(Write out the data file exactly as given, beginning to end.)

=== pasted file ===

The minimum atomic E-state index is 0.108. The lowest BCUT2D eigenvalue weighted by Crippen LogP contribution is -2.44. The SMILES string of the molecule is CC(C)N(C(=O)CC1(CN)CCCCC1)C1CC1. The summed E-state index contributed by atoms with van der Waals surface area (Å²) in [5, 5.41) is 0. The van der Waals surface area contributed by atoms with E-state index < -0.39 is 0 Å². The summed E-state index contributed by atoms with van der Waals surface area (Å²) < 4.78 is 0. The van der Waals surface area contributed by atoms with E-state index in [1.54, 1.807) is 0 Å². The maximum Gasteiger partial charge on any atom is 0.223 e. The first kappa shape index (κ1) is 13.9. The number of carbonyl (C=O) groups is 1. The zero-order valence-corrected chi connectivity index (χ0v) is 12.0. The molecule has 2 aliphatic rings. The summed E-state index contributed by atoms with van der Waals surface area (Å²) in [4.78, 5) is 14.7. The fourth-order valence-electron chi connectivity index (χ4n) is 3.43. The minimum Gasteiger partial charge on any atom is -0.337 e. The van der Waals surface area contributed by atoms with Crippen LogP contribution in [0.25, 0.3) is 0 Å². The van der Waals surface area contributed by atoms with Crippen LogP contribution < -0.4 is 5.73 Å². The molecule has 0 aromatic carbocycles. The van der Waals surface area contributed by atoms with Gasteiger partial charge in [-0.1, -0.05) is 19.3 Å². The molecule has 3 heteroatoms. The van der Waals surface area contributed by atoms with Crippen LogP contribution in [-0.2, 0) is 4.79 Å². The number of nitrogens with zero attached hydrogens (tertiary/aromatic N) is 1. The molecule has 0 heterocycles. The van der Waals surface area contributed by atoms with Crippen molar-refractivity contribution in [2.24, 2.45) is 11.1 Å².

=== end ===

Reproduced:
The minimum atomic E-state index is 0.108. The lowest BCUT2D eigenvalue weighted by Crippen LogP contribution is -2.44. The SMILES string of the molecule is CC(C)N(C(=O)CC1(CN)CCCCC1)C1CC1. The summed E-state index contributed by atoms with van der Waals surface area (Å²) in [5, 5.41) is 0. The van der Waals surface area contributed by atoms with E-state index < -0.39 is 0 Å². The summed E-state index contributed by atoms with van der Waals surface area (Å²) < 4.78 is 0. The van der Waals surface area contributed by atoms with E-state index in [1.54, 1.807) is 0 Å². The maximum Gasteiger partial charge on any atom is 0.223 e. The first kappa shape index (κ1) is 13.9. The number of carbonyl (C=O) groups is 1. The zero-order valence-corrected chi connectivity index (χ0v) is 12.0. The molecule has 2 aliphatic rings. The summed E-state index contributed by atoms with van der Waals surface area (Å²) in [4.78, 5) is 14.7. The fourth-order valence-electron chi connectivity index (χ4n) is 3.43. The minimum Gasteiger partial charge on any atom is -0.337 e. The van der Waals surface area contributed by atoms with Crippen LogP contribution in [0.25, 0.3) is 0 Å². The van der Waals surface area contributed by atoms with Crippen LogP contribution < -0.4 is 5.73 Å². The molecule has 0 aromatic carbocycles. The van der Waals surface area contributed by atoms with Gasteiger partial charge in [-0.1, -0.05) is 19.3 Å². The molecule has 3 heteroatoms. The van der Waals surface area contributed by atoms with Crippen LogP contribution in [-0.2, 0) is 4.79 Å². The number of nitrogens with zero attached hydrogens (tertiary/aromatic N) is 1. The molecule has 0 heterocycles. The van der Waals surface area contributed by atoms with Crippen molar-refractivity contribution in [2.24, 2.45) is 11.1 Å².